Starting With The Basics

Posted on Saturday, October 18, 2003 by Rob

Starting With The Basics
October 18, 2003 by Rob Meronek
Corny photos and goofy video by Barak Wiser

Click the photo above to enlarge it.
I've seen a lot of tips out there on how to learn tricks, but I've never seen anyone mention a method that I've used since the early days of my skating. Way back in the 80’s, I used to live in upstate New York where we couldn't skate for a few months out of the year because of the snow. We'd be doing stuff like this in our basements on whatever object we could find to hold on to. Even recently I used this method to learn switch flips, and I’m some 80-year-old, out of shape, over-the-hill, fat dude who can’t skate for more than 10 minutes without a water break.

Click the animation above to enlarge it.
The technique involves holding on to a rail about waist high while you stand on your skateboard. You’ll want to pretty much have ollies dialed on flat before working this method to learn flip tricks. While holding on to the rail with both hands, you can get much higher in the air if you push down on the rail at the same time you ollie, which gives you more time to think about what you’re doing while you’re actually in the air. I found it worked pretty well for getting rid of that irritating problem when you first learn to ollie – keeping your board going straight instead of ending up slicing to a 180. You can also try all kinds of flip tricks and commit with a pretty low risk of busting your ass, because you have the rail to hold on to. When you ollie, push down on the rail to get your lift. And when you land, put some weight on the rail to minimize the impact and ankle tweak/knee impact factor. It’s as simple as that – hopefully it works for you as well as I found it to work. Have fun skating and laughing at my dorky photos and video below. If you learn a trick using this method, you can thank me by picking up a Rob Meronek Stripper Wallet.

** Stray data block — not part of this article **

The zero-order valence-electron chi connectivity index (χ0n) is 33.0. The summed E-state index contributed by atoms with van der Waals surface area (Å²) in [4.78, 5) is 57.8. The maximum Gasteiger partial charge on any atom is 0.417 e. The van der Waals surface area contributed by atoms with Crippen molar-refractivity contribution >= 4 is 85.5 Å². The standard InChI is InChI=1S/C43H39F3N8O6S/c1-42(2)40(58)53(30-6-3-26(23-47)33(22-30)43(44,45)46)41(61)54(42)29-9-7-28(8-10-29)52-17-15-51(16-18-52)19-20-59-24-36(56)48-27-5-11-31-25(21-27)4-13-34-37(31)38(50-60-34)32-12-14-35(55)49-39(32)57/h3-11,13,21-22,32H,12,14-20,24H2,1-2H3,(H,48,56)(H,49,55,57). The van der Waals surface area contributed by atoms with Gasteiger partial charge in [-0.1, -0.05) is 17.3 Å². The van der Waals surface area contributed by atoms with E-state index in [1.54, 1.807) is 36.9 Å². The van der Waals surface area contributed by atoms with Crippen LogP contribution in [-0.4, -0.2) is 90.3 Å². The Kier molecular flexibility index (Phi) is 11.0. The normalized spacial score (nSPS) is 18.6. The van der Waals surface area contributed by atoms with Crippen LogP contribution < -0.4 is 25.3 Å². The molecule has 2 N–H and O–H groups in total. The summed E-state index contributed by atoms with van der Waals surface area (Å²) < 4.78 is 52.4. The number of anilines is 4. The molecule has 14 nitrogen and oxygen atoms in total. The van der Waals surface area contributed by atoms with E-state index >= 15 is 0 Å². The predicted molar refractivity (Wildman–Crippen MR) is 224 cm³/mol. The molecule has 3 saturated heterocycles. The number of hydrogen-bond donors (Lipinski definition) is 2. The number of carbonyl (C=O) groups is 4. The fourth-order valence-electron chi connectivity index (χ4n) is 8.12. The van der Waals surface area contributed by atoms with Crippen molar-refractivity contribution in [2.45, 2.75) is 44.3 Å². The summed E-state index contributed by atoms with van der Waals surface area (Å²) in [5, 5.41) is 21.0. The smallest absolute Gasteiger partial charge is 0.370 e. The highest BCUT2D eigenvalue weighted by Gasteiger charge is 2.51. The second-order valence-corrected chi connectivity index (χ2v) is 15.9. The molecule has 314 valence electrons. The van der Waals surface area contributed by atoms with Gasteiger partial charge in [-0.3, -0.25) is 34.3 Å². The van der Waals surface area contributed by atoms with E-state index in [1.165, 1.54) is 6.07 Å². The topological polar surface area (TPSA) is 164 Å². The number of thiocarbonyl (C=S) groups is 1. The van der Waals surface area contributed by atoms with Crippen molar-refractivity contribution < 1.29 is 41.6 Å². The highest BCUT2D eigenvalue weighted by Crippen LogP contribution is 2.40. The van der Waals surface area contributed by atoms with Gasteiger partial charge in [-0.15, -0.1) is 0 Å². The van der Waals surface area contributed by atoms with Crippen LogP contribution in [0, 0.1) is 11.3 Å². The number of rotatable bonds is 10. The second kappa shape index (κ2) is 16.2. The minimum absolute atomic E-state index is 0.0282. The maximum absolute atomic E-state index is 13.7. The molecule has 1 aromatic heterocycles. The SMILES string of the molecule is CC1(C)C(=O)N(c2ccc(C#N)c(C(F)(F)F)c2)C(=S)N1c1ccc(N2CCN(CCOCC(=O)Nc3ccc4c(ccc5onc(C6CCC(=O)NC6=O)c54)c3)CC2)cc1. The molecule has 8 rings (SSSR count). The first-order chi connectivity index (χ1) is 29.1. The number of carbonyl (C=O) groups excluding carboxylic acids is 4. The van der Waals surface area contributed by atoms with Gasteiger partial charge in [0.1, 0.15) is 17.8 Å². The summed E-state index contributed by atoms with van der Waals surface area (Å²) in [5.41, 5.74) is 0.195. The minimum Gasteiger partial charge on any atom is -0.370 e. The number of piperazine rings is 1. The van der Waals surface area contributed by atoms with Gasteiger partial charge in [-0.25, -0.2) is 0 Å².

Barak Wiser says he learned a lot of tricks like that also. He only uses one hand - check it out.

Good luck, don't get hurt, and don't quit skating.

Rob Meronek

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